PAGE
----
A student-run resource for reliable reports on the latest law and technology news
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By Jaehwan Park – Edited by Kayla Haran

Bipartisan Lawmakers Introduce Bill Encouraging U.S. Government Agencies to Use the Cloud as a Secure Alternative to Legacy Systems

Snapchat Accused of Violating Illinois Biometric Information Privacy Act

The Office of the U.S. Trade Representative Announces New Policy Group to Promote Global Digital Trade

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Second Circuit Prohibits Extraterritorial Application of Stored Communication Act’s Warrant Provision

The Second Circuit reversed a U.S. Magistrate Judge’s warrant ordering Microsoft to produce customer content stored in Ireland. The Second Circuit held that the warrant provisions in § 2703 of the Stored Communications Act, 18 USC §§2701-2712 (1986) (“SCA”), cannot be used to compel a service provider to disclose user e-mail content stored exclusively on a foreign server.

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U.S. District Court Denied TC Heartland’s Writ of Mandamus to Transfer Patent Infringement Suit

 

In April 2016, the Federal Circuit denied TC Heartland LLC’s writ of mandamus. Hartland requested the court order the U.S. District Court for the District of Delaware to dismiss or transfer the patent infringement suit initiated by Kraft Foods Group Brands LLC. In rejecting Hartland’s request, the court explained that a writ of mandamus is an “extraordinary remedy appropriate only in exceptional circumstances” and Hartland did not meet this bar.

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Congresswoman Speier’s Revenge Pornography Bill: Crossing the First Amendment Line?

On July 14, 2016, Congresswoman Speier proposed the Intimate Privacy Protection Act, a bill designed to make revenge pornography a federal crime punishable with up to five years in prison. Although the current version is narrower in scope than previous iterations, there are still some concerns that this bill violates the First Amendment’s right to free speech.

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Following an unfavorable verdict from a second jury and the Court’s denial of the first motion for judgment as a matter of law (“JMOL”), Oracle America, Inc. (“Oracle”) filed a renewed motion for JMOL pursuant to FRCP Rule 50(b). Oracle’s second motion, filed July 6, 2016, claimed that “no reasonable jury” could find that Google’s “verbatim [and] entirely commercial” copying of Oracle’s code, in order to compete with Oracle, was fair use.[1] The motion will be heard on August 18, 2016.

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By Alissa Del Riego*
Edited by Miriam Weiler
Editorial Policy

The FTC’s new Guides Concerning the Use of Endorsements and Testimonials in Advertising (“the guidelines”), regulating blog postings that endorse products, take effect December 1, 2009. These guidelines represent the first time since 1980 that the FTC has updated its policies to adapt to new social media and the ever-growing presence of advertisement on the Internet. The guidelines seek to provide consumers with enough information to allow them to distinguish between an online reviewer’s personal opinion about a product and a reviewer’s opinion whose objectivity may be questionable. The guidelines require bloggers to disclose any material relationship they might have with a company whose product they are endorsing online. Failure to disclose could result in disciplinary action (probably a fine) not only for the blogger, but also for the advertiser or manufacturer whose product the blogger is rating. Though the guidelines also address celebrity endorsements, this Comment will focus on the guidelines’ effect on blogging and other online social media.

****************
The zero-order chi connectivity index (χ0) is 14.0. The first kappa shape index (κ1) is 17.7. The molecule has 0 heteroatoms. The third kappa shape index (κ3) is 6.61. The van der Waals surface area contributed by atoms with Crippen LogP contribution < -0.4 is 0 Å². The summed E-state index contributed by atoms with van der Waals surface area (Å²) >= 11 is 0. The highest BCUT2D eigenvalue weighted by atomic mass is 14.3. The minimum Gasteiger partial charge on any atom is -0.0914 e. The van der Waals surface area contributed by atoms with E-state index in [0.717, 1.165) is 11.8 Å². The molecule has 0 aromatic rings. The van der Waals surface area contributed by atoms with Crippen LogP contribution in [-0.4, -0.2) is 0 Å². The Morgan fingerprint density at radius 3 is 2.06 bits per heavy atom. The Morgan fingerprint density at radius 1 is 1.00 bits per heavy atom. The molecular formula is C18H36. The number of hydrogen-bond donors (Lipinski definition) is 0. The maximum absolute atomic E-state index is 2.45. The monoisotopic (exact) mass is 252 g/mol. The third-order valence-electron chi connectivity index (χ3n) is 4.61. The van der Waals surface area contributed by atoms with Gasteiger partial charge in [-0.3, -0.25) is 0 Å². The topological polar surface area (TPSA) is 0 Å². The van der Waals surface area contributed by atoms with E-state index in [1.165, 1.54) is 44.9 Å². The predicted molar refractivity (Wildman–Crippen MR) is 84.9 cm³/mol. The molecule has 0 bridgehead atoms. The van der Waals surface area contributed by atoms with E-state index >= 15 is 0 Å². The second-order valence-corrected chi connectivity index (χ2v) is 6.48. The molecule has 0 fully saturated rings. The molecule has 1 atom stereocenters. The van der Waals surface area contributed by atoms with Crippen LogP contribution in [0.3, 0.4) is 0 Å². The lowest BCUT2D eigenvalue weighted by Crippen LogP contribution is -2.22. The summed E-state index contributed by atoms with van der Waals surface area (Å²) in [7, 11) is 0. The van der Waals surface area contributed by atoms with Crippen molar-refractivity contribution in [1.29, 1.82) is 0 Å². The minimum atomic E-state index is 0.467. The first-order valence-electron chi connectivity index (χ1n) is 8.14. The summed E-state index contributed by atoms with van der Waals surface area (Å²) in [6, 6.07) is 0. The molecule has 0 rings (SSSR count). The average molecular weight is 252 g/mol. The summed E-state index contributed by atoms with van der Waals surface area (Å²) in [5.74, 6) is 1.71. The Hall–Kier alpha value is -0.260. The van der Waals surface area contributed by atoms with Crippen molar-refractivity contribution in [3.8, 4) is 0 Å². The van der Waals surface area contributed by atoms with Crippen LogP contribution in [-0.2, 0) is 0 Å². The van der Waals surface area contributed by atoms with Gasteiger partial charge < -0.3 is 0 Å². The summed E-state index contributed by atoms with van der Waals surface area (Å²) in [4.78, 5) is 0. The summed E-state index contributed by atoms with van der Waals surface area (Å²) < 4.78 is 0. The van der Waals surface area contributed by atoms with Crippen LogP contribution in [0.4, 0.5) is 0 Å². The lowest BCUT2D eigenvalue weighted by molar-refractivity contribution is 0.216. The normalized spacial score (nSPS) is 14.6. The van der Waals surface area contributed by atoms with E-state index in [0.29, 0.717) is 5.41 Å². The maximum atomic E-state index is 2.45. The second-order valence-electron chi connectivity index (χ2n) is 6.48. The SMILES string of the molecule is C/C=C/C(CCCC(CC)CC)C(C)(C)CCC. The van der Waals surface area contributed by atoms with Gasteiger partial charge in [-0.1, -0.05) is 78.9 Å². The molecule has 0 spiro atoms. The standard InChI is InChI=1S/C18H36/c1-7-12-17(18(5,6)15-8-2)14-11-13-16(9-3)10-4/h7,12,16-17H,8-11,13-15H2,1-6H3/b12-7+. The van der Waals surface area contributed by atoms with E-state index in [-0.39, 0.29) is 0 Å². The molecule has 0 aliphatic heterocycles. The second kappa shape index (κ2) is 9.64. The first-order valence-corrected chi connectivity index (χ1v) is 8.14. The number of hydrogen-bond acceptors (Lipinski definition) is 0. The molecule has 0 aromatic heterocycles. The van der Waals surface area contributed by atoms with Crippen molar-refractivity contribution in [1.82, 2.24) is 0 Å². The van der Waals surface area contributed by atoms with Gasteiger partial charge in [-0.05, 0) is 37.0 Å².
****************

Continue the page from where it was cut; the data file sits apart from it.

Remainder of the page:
The guidelines have received a lukewarm reception. Though some commentators have noted that the regulations are long overdue, bloggers and advertisers alike have voiced concerns and objections. This Comment evaluates the new guidelines by acknowledging their necessity, exploring their reach to determine whether they have gone beyond optimal regulation, and finally concluding that they have not.  Part I establishes consumers’ need for additional information when reading cyber reviews. By examining the language of the relevant guidelines and the illustrative examples provided by the FTC, Part II explores the guidelines, their breadth, and the parties affected. Part III analyzes the leading arguments against the guidelines and identifies additional arguments touching upon their regulatory efficiency. Part IV concludes, finding the guidelines a necessary and benign constraint given the lack of information available to online consumers. (more…)

Posted On Dec - 19 - 2009 Comments Off READ FULL POST

It’s once again that time of year: The Digest will be taking a short break from our regular coverage over the coming weeks as our Staff Writers head home for a well-deserved holiday break.